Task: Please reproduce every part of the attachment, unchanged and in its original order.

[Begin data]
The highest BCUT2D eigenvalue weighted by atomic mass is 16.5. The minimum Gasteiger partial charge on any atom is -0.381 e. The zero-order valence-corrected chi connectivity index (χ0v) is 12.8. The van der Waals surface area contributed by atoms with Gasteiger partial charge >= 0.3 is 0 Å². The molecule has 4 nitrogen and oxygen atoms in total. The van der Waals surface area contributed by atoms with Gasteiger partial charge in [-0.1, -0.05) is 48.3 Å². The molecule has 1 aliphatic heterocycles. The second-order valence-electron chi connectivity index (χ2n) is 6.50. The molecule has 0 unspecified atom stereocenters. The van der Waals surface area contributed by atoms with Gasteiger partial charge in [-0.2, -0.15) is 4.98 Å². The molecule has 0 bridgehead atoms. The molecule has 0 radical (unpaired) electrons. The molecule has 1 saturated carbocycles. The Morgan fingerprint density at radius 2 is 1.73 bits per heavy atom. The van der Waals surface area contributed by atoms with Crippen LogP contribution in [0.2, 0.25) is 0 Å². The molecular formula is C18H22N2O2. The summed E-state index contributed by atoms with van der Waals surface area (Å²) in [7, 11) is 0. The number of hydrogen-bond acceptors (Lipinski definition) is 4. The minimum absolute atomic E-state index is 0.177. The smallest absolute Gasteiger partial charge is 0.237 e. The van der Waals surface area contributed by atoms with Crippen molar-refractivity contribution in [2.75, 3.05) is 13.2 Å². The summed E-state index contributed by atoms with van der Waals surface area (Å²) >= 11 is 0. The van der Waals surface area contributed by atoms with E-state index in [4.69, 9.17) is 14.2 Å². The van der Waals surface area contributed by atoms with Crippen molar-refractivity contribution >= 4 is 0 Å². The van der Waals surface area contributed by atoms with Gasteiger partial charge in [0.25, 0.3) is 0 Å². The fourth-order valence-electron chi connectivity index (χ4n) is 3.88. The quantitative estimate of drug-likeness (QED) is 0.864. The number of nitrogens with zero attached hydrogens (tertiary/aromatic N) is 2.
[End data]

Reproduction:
The highest BCUT2D eigenvalue weighted by atomic mass is 16.5. The minimum Gasteiger partial charge on any atom is -0.381 e. The zero-order valence-corrected chi connectivity index (χ0v) is 12.8. The van der Waals surface area contributed by atoms with Gasteiger partial charge >= 0.3 is 0 Å². The molecule has 4 nitrogen and oxygen atoms in total. The van der Waals surface area contributed by atoms with Gasteiger partial charge in [-0.1, -0.05) is 48.3 Å². The molecule has 1 aliphatic heterocycles. The second-order valence-electron chi connectivity index (χ2n) is 6.50. The molecule has 0 unspecified atom stereocenters. The van der Waals surface area contributed by atoms with Gasteiger partial charge in [-0.2, -0.15) is 4.98 Å². The molecule has 0 bridgehead atoms. The molecule has 0 radical (unpaired) electrons. The molecule has 1 saturated carbocycles. The Morgan fingerprint density at radius 2 is 1.73 bits per heavy atom. The van der Waals surface area contributed by atoms with Crippen LogP contribution in [0.2, 0.25) is 0 Å². The molecular formula is C18H22N2O2. The summed E-state index contributed by atoms with van der Waals surface area (Å²) in [7, 11) is 0. The number of hydrogen-bond acceptors (Lipinski definition) is 4. The minimum absolute atomic E-state index is 0.177. The smallest absolute Gasteiger partial charge is 0.237 e. The van der Waals surface area contributed by atoms with Crippen molar-refractivity contribution in [2.75, 3.05) is 13.2 Å². The summed E-state index contributed by atoms with van der Waals surface area (Å²) >= 11 is 0. The van der Waals surface area contributed by atoms with E-state index in [4.69, 9.17) is 14.2 Å². The van der Waals surface area contributed by atoms with Crippen molar-refractivity contribution >= 4 is 0 Å². The van der Waals surface area contributed by atoms with Gasteiger partial charge in [0.25, 0.3) is 0 Å². The fourth-order valence-electron chi connectivity index (χ4n) is 3.88. The quantitative estimate of drug-likeness (QED) is 0.864. The number of nitrogens with zero attached hydrogens (tertiary/aromatic N) is 2.